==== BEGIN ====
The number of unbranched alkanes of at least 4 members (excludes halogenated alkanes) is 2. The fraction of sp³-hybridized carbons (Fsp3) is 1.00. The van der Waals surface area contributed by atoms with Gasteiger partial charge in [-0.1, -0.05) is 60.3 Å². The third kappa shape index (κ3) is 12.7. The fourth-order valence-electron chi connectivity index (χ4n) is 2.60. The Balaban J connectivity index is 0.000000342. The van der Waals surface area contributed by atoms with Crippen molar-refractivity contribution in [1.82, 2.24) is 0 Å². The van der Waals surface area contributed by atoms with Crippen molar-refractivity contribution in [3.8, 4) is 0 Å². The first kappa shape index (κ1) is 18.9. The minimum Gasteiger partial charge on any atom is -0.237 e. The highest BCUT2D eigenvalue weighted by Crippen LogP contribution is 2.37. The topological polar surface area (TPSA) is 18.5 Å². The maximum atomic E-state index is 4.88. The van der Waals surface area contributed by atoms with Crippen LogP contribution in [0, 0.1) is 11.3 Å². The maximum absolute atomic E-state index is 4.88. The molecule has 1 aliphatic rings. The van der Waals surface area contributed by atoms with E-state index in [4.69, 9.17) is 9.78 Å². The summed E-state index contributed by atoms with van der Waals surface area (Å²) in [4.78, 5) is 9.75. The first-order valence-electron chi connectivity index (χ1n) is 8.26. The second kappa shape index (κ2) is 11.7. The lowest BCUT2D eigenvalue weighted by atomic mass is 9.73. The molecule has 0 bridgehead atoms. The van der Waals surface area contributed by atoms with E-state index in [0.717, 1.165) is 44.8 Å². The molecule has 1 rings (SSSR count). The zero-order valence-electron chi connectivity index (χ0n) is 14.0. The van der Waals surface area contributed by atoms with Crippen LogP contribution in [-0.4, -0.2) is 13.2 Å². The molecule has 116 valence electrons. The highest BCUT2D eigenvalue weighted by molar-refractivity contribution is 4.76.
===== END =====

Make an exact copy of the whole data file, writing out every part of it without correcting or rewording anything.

The number of unbranched alkanes of at least 4 members (excludes halogenated alkanes) is 2. The fraction of sp³-hybridized carbons (Fsp3) is 1.00. The van der Waals surface area contributed by atoms with Gasteiger partial charge in [-0.1, -0.05) is 60.3 Å². The third kappa shape index (κ3) is 12.7. The fourth-order valence-electron chi connectivity index (χ4n) is 2.60. The Balaban J connectivity index is 0.000000342. The van der Waals surface area contributed by atoms with Crippen molar-refractivity contribution in [1.82, 2.24) is 0 Å². The van der Waals surface area contributed by atoms with Crippen molar-refractivity contribution in [3.8, 4) is 0 Å². The first kappa shape index (κ1) is 18.9. The minimum Gasteiger partial charge on any atom is -0.237 e. The highest BCUT2D eigenvalue weighted by Crippen LogP contribution is 2.37. The topological polar surface area (TPSA) is 18.5 Å². The maximum atomic E-state index is 4.88. The van der Waals surface area contributed by atoms with Crippen LogP contribution in [0, 0.1) is 11.3 Å². The maximum absolute atomic E-state index is 4.88. The molecule has 1 aliphatic rings. The van der Waals surface area contributed by atoms with E-state index in [4.69, 9.17) is 9.78 Å². The summed E-state index contributed by atoms with van der Waals surface area (Å²) in [4.78, 5) is 9.75. The first-order valence-electron chi connectivity index (χ1n) is 8.26. The second kappa shape index (κ2) is 11.7. The lowest BCUT2D eigenvalue weighted by atomic mass is 9.73. The molecule has 0 bridgehead atoms. The van der Waals surface area contributed by atoms with E-state index in [0.717, 1.165) is 44.8 Å². The molecule has 1 rings (SSSR count). The zero-order valence-electron chi connectivity index (χ0n) is 14.0. The van der Waals surface area contributed by atoms with Crippen LogP contribution in [-0.4, -0.2) is 13.2 Å². The molecule has 116 valence electrons. The highest BCUT2D eigenvalue weighted by molar-refractivity contribution is 4.76.